After I figured out a system that would work for me, I set out to have my family participate in this initiative to limit waste, to use up our items, to make delicious and healthy food, and because I am a visual eater - to make it pretty!


Perhaps my "beginning" may resonate with you; perhaps you are intrigued because you have an incredible Pinterest board full of meal-prepping ideas but aren't sure how to get started! Maybe there's a question on repeat in the back of your head of "how can I find more time in my day?" or maybe you are looking at ways to support healthy choices. No matter where you are starting from - getting to a place of confidence with your meal prepping can take just a few steps!

There are hundreds of reasons/excuses that I hear all the time on why people can't meal prep:

“I don't have time; I can't cook like you; I work so much;  My kids are picky eaters”

Whatever is in your head right at this moment (because you're likely cycling through common thoughts you have had or experienced), let's just forget them for a moment. Let’s start from a new space where that isn’t in our vernacular. Let's start at the most substantial step of this process.


Now you may think, why are we talking about money? My friend, we aren't! I am talking about a budget for your time. If we take a look at a week block, let's figure out exactly how much time you currently spend shopping, cooking, and cleaning. Then factor in how many tough conversations you may have (these are the ones with tiny humans that go like this "This is what I made for dinner, so you'll eat it" or maybe it's the one I was sick of hearing "we don't have any food" when you have a full fridge/pantry).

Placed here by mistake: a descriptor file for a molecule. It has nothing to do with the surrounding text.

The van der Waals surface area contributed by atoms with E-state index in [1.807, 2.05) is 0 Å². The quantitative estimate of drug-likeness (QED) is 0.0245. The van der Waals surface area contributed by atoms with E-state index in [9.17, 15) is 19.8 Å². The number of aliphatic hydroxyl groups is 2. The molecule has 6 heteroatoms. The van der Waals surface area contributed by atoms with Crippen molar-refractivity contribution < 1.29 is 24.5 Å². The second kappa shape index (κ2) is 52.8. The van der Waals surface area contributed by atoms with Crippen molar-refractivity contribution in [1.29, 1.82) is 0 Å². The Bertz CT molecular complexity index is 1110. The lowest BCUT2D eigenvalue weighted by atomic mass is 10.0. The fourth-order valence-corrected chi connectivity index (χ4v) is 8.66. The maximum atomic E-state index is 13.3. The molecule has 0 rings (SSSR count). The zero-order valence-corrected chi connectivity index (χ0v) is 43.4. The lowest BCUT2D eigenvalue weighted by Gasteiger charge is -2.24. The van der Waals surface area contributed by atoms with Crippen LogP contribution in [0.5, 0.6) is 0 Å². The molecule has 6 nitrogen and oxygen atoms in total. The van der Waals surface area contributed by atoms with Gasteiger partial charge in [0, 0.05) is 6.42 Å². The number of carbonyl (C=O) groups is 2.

How much time does that take? How much mental weight does that put on you or those in your household? How much would it mean to you to not have as many of those??

Your budget will consider your Current Spend (what you just tallied) and will transition into what time you will budget to menu plan, grocery shop, and meal prep). Instantly you will find added time back into your personal time bank. This may open up opportunities for you to find time for yourself. 🙌



Taking inventory of the bar or in the kitchen was one of my least favorite tasks. However in hindsight, it really was grooming me for this phase of my life! When we meal prep, we need to be sure we know what we have to start with to then build our shopping list only of what we need. Perhaps many of you have watched The Bear recently; it’s on Hulu - it’s incredible - please do it, just maybe after you finish reading this! This showcases one of the most accurate depictions of why prepping is so important!  It’s been ingrained in my being since I started in the restaurant industry at 12, and has carried through to this day.

For a successful menu plan/meal prep I feel it is essential to start with the inventory in your fridge, pantry, cupboards, and freezers. This means everything, all jars/packages, etc. It is also a great task to tie in with cleaning out your fridge/pantry as often there are jars that are almost empty and ways to purge what you have to get rid of.  Once you have an idea of what you have, you can then have a bit of fun with the next step.

Eats Salad Daily Pro Tip: those mostly empty jars of mustard, mayo, yogurt, sour cream or ketchup SAVE THEM and make sauces, dressings, and marinades from them!


A common experience I see in our friends and family, through conversations in my social media community, and in daily interactions is how hard it is to get everyone's likes/dislikes covered in all meals. I have one friend who shared with me that they cook one meal for 3/4 of their family and another full meal for the remaining 1/4 as they don't like certain items. While this is totally up to the individual to do, I was really shocked hearing how trapped and stuck they felt and that they thought they HAD to do it this way. I needed to help them unravel and get a plan in place STAT!  We spent 2 hours together and created their plan of action: Tackle Aversions and Allergies While Including Everyone!